Chris Van Horne, NBC 5 Fort Worth Reporter
The Fort Worth city council approved its new district map Tuesday morning but not everyone is happy about the end result, one Hispanic group says it will challenge the new boundaries.
The Fort Worth City Council on Tuesday approved new boundaries for its eight council district by an 8-1 vote.
The lone "no" vote belonged to Councilman Sal Espino, who favored a map sponsored by the United Hispanic Council of Tarrant County, which said it may challenge the approved map.
Fernando Florez, UHC redistricting chair, said the group may challenge the legality of the map when the U.S. Department of Justice reviews it in the coming weeks.
Florez and the UHC argued that five voting precincts near Texas Christian University should be removed from District 9 because they dilute the votes of Hispanics, who make up most of the district.
The block of five precincts is predominantly white and makes up most of those who vote in elections, Florez said. He said the UHC wants the opportunity for a Hispanic to be elected and to encourage more Hispanics to vote.
"Until people start seeing their votes meaning something, they're not going to vote," he said after Tuesday's City Council meeting, at which he asked the council to reconsider the map and slow down the process.
Florez said the UHC's lawyers feel the group will have a good case during the Department of Justice's review, during which the map will be examined to make sure it follows the Voting Rights Act.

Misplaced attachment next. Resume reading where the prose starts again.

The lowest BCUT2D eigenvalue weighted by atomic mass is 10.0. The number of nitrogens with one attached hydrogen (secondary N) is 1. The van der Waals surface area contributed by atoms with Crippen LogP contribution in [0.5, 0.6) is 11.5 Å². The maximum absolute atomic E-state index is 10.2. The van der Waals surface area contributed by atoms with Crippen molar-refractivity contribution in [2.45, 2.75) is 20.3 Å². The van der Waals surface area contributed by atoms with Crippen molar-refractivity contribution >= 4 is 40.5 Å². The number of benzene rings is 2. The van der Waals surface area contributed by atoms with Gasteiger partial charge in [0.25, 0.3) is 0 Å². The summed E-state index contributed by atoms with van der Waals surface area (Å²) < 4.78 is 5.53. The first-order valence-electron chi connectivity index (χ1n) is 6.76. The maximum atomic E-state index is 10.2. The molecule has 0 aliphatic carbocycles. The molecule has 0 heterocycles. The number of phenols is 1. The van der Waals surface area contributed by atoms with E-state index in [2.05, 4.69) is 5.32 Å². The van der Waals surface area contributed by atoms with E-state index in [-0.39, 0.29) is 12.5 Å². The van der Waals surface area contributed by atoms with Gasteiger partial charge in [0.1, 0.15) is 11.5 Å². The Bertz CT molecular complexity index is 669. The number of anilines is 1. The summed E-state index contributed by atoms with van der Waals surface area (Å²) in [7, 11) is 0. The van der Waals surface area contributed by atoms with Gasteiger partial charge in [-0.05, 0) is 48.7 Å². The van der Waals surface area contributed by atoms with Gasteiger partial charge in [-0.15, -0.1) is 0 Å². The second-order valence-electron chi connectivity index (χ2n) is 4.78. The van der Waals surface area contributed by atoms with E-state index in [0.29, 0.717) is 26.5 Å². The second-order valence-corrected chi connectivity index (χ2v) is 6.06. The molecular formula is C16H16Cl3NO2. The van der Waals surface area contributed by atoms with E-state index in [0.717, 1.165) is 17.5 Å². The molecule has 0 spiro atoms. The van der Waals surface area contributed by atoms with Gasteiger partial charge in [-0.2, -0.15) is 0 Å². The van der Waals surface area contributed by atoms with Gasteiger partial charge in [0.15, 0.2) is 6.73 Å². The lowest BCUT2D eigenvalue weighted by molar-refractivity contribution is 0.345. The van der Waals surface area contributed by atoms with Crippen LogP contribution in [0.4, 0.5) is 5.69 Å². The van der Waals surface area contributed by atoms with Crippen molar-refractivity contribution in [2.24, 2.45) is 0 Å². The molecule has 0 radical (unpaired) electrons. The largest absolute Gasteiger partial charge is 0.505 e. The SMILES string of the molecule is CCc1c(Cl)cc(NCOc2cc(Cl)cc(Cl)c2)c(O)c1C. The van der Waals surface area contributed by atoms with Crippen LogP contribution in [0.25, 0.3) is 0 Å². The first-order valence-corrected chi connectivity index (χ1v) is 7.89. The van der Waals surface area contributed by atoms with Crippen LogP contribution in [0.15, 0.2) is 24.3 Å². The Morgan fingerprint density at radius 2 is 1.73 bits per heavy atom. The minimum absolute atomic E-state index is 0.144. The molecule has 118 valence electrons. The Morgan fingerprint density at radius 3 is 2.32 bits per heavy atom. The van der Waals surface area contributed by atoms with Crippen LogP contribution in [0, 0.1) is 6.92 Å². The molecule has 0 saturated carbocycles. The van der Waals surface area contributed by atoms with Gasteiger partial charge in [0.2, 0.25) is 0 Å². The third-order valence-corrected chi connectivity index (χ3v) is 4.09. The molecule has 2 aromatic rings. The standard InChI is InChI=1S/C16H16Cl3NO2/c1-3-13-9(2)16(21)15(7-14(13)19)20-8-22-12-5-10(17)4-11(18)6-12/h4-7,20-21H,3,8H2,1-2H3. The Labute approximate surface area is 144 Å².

"The city is headed in the wrong direction on this. They made a big mistake," Florez said. "They did not listen. They put on a good show."
Council members who spoke during Tuesday's meeting and voted in favor of the map said they believe it will pass the pre-clearance hurdle.
"This is a district and a map that will pass our pre-clearance and -- not just by a margin, but because it goes far beyond what is required of us," said Councilman Joel Burns, whose district is at the center of the UHC objection.
Espino said the process was fair and open but believes the UHC has a good case against the city. He said potential legal issues could have been avoided if the council had adopted a 10-1 council model instead of the current 8-1. The city's diversity would show up on the council more if the city added more districts, Espino said.
"As the city has changed, our institutions of government have not, and that's a challenge that we have going forward," Espino said after the meeting.
The city will submit the map in the coming weeks to the Department of Justice and will receive word back as early as 60 days after that.